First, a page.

It can also, by May’s own personal reflections, teach us that everyone’s own childhood memories and perception continue to steer our adulthood quirks. For example, he talked about how old office equipment gave him “the creeps,” and how much he is not a fan of old telephones.
“Maybe I feel this way because, as a very small child, I believed that words spoken into the phone stayed in there somewhere, rather in the way I believed that the Woodentops were actually inside the television in an age before televisions became too thin for this idea to be credible,” he said. “A part of me expects a disassembled old telephone to release the stale breath of the dead.”
He even discusses this in his introduction. Although reassembly is a form of therapy for him, he is happy with today’s less tinkerer-friendly items in a disposable society.
“(It) doesn’t bother me that my mobile phone doesn’t come apart,” he says. “By the time I bust it a better one will be available, which is how it should be.”
There is also his plea for the end to screwdriver abuse, some thoughts on the difference between screws and bolts, and other informational tidbits.
My overall assessment of this book is that May wanted to create an attractive little book that would not only inform and entertain those who already have an appreciation for gears, gadgets, and tools, but encourage others into this curious and crafty cult of makers and musers.
I think May has done that here.
May has expressed his pleasant surprise at how many others have enjoyed the reassembly process, in the book’s release announcements.
“I’m delighted to be writing a book about putting things back together, because it’s a subject that fascinates me, but which I assumed was a lonely passion that I would take to the grave, unconsummated by the normal channels of human interaction,” May said. “But we Reassemblers are not alone: our screwdrivers are our flashing Excaliburs as we sally forth to make small parts of the fragmented world whole again.”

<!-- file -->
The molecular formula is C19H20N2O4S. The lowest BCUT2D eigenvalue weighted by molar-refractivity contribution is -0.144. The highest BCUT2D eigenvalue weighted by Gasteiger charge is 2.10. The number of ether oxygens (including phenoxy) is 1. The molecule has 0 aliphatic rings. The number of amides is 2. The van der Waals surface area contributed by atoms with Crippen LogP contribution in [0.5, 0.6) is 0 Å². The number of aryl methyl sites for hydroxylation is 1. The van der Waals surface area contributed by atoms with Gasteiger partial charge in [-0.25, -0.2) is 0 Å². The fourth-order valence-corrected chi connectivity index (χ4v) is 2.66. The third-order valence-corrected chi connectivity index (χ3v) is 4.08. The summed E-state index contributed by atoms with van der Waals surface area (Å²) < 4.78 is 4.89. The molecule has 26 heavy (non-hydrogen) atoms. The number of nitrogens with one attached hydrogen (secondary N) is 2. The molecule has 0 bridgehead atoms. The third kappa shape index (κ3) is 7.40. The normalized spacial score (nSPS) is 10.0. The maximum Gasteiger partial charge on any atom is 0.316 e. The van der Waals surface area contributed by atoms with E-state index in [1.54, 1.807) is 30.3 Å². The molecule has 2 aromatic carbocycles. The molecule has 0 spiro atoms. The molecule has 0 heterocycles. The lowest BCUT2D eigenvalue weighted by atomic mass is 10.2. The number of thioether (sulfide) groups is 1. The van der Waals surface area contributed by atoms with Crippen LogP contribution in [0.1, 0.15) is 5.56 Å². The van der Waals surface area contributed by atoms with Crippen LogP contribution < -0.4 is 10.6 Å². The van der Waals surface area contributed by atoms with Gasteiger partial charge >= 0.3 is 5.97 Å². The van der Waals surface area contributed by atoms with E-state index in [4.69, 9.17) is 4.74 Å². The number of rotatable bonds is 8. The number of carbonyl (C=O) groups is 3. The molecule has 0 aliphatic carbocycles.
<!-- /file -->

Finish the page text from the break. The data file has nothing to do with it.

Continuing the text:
This is true, and for those us who love to take things apart and put them back together, we are always thankful when May lets us watch from across the workbench.
The hardcover version of The Reassembler was released June 1, with the paperback available in May of 2018. An audiobook is also available, read by May himself, with Audible.
Bonus Do-It-Yourself: An Undo-It-Yourself Shadowbox
May’s book warns anyone who attempts their own deconstructing/reconstructing of the items mentioned in the book to do so “at their own risk,” but that doesn’t mean you shouldn’t try out your own project with your kids.
One of my favorite features of The Reassembler is the “exploded views,” of the pre-assembled items. This not only shows the work that goes into even the simplest most seemingly mundane items, but it reveals even the smallest parts have their function in the “bigger picture.” It’s like a philosophy lesson on a bench.
You can share this simple appreciation of “how things work” with kids, as well as give them a unique decoration for their wall or shelf with a simple exploded view mounting of a small discarded toy or dollar store find. Avoid anything to complicated or something with a plug. Small wind-up toys are a fun place to start.
I found a nifty little 99¢ battery-operated car toy with LED lights for my example.
Work on a large, flat clean surface and take it apart, piece-by-piece. Don’t just wedge in a screwdriver and yank things apart. Look at the toy, and the tools it might have taken to put it together. Then, as you take each piece off, lay it in an organized pattern on the work surface. If there is a small mechanism inside with more than one piece, take these small pieces apart as well.
Now, I need to emphasize, May is right to warn reassembling some things is dangerous. So is disassembling things. Even small, plastic toys can be a hazard. Make sure younger helpers have eye protection, and stay away from any harmful materials.
Once the entire piece is apart, it’s time to mount the pieces for display. Use a shadow box frame, or sturdy gift box top if you don’t want to spend more money on the display frame than you did on the item itself.
In an organized, attractive pattern, arrange these pieces into the frame, then, one at a time, adhere each piece onto the surface with a glue gun or plastic model glue.
Of course, you by no means have to glue and mount these pieces. You could, if you’re up to the challenge, live dangerously and reassemble it. Good luck.